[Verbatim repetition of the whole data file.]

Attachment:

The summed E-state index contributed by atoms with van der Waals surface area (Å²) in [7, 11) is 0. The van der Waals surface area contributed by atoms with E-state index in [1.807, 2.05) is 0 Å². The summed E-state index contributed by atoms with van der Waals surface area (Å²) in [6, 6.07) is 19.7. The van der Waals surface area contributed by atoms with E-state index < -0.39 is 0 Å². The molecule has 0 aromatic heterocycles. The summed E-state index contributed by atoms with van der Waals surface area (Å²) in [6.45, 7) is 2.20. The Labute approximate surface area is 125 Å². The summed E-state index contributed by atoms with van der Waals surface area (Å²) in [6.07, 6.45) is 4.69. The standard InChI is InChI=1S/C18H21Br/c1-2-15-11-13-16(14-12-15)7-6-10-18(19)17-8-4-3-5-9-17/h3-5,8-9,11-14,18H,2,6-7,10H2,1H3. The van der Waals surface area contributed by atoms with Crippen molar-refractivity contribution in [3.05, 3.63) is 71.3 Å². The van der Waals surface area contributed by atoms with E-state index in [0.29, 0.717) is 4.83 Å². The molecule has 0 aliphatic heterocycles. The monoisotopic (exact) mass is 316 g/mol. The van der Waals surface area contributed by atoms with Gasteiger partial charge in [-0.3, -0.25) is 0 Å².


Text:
The summed E-state index contributed by atoms with van der Waals surface area (Å²) in [7, 11) is 0. The van der Waals surface area contributed by atoms with E-state index in [1.807, 2.05) is 0 Å². The summed E-state index contributed by atoms with van der Waals surface area (Å²) in [6, 6.07) is 19.7. The van der Waals surface area contributed by atoms with E-state index < -0.39 is 0 Å². The molecule has 0 aromatic heterocycles. The summed E-state index contributed by atoms with van der Waals surface area (Å²) in [6.45, 7) is 2.20. The Labute approximate surface area is 125 Å². The summed E-state index contributed by atoms with van der Waals surface area (Å²) in [6.07, 6.45) is 4.69. The standard InChI is InChI=1S/C18H21Br/c1-2-15-11-13-16(14-12-15)7-6-10-18(19)17-8-4-3-5-9-17/h3-5,8-9,11-14,18H,2,6-7,10H2,1H3. The van der Waals surface area contributed by atoms with Crippen molar-refractivity contribution in [3.05, 3.63) is 71.3 Å². The van der Waals surface area contributed by atoms with E-state index in [0.29, 0.717) is 4.83 Å². The molecule has 0 aliphatic heterocycles. The monoisotopic (exact) mass is 316 g/mol. The van der Waals surface area contributed by atoms with Gasteiger partial charge in [-0.3, -0.25) is 0 Å².